USDA increases grant budget for food safety research

The USDA’s National Institute of Food and Agriculture is administering the grants.
The USDA’s National Institute of Food and Agriculture is administering the grants.

The 2017 budget will allow for $30.1 million in competitive grants for 80 upcoming research projects on a variety of topics including food safety, the reduction of antibiotic resistance in food, and the increase of plant resilience. 

U.S. Department of Agriculture (USDA) Secretary Tom Vilsack and John Holdren, President Barack Obama’s Science and Technology Adviser, announced this month that the grants will be made available through the USDA's Agriculture and Food Research Initiative (AFRI).

AFRI will be funded a total of $700 million in the president’s 2017 budget, the full amount allotted by Congress in the 2008 Farm Bill. AFRI, which is the nation’s No. 1 competitive peer-reviewed grants program focused on fundamental and applied agricultural sciences, has enabled the discovery of ways to combat many of the global food demands. In past years, the government has only funded AFRI at about half this amount, limiting the grants available for research from the USDA.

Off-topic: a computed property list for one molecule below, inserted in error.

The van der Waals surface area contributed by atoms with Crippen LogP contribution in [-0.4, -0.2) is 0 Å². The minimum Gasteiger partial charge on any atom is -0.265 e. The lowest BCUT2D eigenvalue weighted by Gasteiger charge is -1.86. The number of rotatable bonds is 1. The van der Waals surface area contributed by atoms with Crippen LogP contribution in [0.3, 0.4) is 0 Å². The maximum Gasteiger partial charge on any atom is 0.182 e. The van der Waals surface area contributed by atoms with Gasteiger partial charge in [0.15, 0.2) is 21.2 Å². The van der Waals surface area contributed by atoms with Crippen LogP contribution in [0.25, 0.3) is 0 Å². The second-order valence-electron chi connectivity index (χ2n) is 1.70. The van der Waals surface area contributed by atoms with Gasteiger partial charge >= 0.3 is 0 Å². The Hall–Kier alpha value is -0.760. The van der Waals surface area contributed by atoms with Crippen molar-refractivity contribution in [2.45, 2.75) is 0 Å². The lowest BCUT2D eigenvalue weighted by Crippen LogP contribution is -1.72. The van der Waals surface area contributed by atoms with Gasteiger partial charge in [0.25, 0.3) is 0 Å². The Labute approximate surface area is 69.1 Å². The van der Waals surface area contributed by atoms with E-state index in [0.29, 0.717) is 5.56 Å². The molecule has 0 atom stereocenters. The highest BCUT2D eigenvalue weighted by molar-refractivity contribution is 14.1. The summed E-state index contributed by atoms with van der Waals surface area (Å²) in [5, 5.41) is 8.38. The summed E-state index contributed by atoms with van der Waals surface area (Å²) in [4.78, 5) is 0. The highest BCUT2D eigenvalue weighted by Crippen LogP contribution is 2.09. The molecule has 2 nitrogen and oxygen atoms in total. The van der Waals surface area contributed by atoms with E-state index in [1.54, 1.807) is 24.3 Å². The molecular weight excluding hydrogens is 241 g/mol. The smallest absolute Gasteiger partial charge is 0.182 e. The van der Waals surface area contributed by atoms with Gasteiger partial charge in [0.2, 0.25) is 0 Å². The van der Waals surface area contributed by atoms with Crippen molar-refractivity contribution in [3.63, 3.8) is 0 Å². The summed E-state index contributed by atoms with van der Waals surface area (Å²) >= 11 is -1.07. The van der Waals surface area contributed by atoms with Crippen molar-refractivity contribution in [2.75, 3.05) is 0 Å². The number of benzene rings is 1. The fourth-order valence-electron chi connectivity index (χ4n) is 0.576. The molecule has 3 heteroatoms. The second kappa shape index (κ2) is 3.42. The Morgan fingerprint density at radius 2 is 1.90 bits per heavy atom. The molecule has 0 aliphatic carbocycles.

“In the face of diminishing land and water resources and increasingly variable climatic conditions, food production must increase to meet the demands of world population projected to pass nine billion by 2050,” Vilsack said. “Funding in research to respond to these challenges should be considered as an investment in our nation’s future, an investment which will pay big dividends in the years to come.”

The USDA’s National Institute of Food and Agriculture (NIFA) is administering the grants through funding from fiscal year 2015. AFRI’s Food Safety sector will receive $15.1 million for 35 projects ranging in topic from food safety improvement to food quality improvement. Approximately $3.4 million of the $15.1 million will be dedicated to antimicrobial resistance in the food chain. NIFA will also award $15 million to universities and researchers for 45 projects in AFRI’s Plant Health and Production and Plant Products division.

“Further strengthening our investments in agricultural research will be essential for U.S. farmers to be able to keep the nation’s food supply abundant, healthy, reliable, and sustainable through the 21st century,” Holdren said. “That’s why the president’s forthcoming 2017 budget request doubles funding for the Agriculture and Food Research Initiative to the full authorized level of $700 million.”

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National Institute for Food and Agriculture 800 9th St SW Washington, DC - 20024

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